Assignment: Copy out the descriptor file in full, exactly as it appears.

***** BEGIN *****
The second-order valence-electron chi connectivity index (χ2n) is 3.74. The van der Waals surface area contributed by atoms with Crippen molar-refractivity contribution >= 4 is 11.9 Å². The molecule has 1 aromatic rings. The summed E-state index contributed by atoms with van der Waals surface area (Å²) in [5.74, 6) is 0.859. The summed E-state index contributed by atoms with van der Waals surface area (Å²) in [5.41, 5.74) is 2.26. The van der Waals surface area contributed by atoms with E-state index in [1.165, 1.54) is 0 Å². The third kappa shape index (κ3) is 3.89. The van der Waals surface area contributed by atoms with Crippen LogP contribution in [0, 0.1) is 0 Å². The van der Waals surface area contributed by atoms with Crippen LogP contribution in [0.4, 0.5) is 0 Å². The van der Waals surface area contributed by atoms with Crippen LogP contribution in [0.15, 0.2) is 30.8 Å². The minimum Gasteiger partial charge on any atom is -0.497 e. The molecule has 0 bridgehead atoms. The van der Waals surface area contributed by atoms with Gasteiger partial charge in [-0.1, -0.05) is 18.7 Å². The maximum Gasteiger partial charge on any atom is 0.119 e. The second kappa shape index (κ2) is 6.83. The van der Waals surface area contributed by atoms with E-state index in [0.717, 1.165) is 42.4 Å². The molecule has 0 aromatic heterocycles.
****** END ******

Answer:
The second-order valence-electron chi connectivity index (χ2n) is 3.74. The van der Waals surface area contributed by atoms with Crippen molar-refractivity contribution >= 4 is 11.9 Å². The molecule has 1 aromatic rings. The summed E-state index contributed by atoms with van der Waals surface area (Å²) in [5.74, 6) is 0.859. The summed E-state index contributed by atoms with van der Waals surface area (Å²) in [5.41, 5.74) is 2.26. The van der Waals surface area contributed by atoms with E-state index in [1.165, 1.54) is 0 Å². The third kappa shape index (κ3) is 3.89. The van der Waals surface area contributed by atoms with Crippen LogP contribution in [0, 0.1) is 0 Å². The van der Waals surface area contributed by atoms with Crippen LogP contribution in [0.4, 0.5) is 0 Å². The van der Waals surface area contributed by atoms with Crippen LogP contribution in [0.15, 0.2) is 30.8 Å². The minimum Gasteiger partial charge on any atom is -0.497 e. The molecule has 0 bridgehead atoms. The van der Waals surface area contributed by atoms with Gasteiger partial charge in [-0.1, -0.05) is 18.7 Å². The maximum Gasteiger partial charge on any atom is 0.119 e. The second kappa shape index (κ2) is 6.83. The van der Waals surface area contributed by atoms with E-state index in [0.717, 1.165) is 42.4 Å². The molecule has 0 aromatic heterocycles.